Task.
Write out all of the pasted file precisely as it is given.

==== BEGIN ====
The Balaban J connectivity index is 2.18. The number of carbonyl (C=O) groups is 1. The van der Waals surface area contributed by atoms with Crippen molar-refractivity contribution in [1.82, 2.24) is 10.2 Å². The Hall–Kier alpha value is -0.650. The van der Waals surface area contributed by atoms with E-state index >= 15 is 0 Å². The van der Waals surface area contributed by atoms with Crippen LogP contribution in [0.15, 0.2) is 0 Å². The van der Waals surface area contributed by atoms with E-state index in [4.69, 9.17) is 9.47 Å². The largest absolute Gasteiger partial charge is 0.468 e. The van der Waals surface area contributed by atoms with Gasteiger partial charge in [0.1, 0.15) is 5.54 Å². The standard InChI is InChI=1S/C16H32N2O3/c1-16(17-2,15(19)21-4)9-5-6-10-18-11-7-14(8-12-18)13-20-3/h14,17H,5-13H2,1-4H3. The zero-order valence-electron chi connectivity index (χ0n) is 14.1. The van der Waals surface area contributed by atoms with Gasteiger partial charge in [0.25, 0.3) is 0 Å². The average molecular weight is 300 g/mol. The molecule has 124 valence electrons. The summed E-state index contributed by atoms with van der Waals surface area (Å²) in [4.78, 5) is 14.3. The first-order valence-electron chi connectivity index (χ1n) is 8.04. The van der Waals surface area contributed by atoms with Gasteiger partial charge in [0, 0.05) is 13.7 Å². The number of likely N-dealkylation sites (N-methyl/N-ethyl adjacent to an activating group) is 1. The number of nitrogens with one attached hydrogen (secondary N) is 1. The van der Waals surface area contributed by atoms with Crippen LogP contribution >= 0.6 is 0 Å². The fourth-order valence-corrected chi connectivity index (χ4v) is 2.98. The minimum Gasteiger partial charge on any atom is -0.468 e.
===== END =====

The Balaban J connectivity index is 2.18. The number of carbonyl (C=O) groups is 1. The van der Waals surface area contributed by atoms with Crippen molar-refractivity contribution in [1.82, 2.24) is 10.2 Å². The Hall–Kier alpha value is -0.650. The van der Waals surface area contributed by atoms with E-state index >= 15 is 0 Å². The van der Waals surface area contributed by atoms with Crippen LogP contribution in [0.15, 0.2) is 0 Å². The van der Waals surface area contributed by atoms with E-state index in [4.69, 9.17) is 9.47 Å². The largest absolute Gasteiger partial charge is 0.468 e. The van der Waals surface area contributed by atoms with Gasteiger partial charge in [0.1, 0.15) is 5.54 Å². The standard InChI is InChI=1S/C16H32N2O3/c1-16(17-2,15(19)21-4)9-5-6-10-18-11-7-14(8-12-18)13-20-3/h14,17H,5-13H2,1-4H3. The zero-order valence-electron chi connectivity index (χ0n) is 14.1. The van der Waals surface area contributed by atoms with Gasteiger partial charge in [0.25, 0.3) is 0 Å². The average molecular weight is 300 g/mol. The molecule has 124 valence electrons. The summed E-state index contributed by atoms with van der Waals surface area (Å²) in [4.78, 5) is 14.3. The first-order valence-electron chi connectivity index (χ1n) is 8.04. The van der Waals surface area contributed by atoms with Gasteiger partial charge in [0, 0.05) is 13.7 Å². The number of likely N-dealkylation sites (N-methyl/N-ethyl adjacent to an activating group) is 1. The number of nitrogens with one attached hydrogen (secondary N) is 1. The van der Waals surface area contributed by atoms with Crippen LogP contribution >= 0.6 is 0 Å². The fourth-order valence-corrected chi connectivity index (χ4v) is 2.98. The minimum Gasteiger partial charge on any atom is -0.468 e.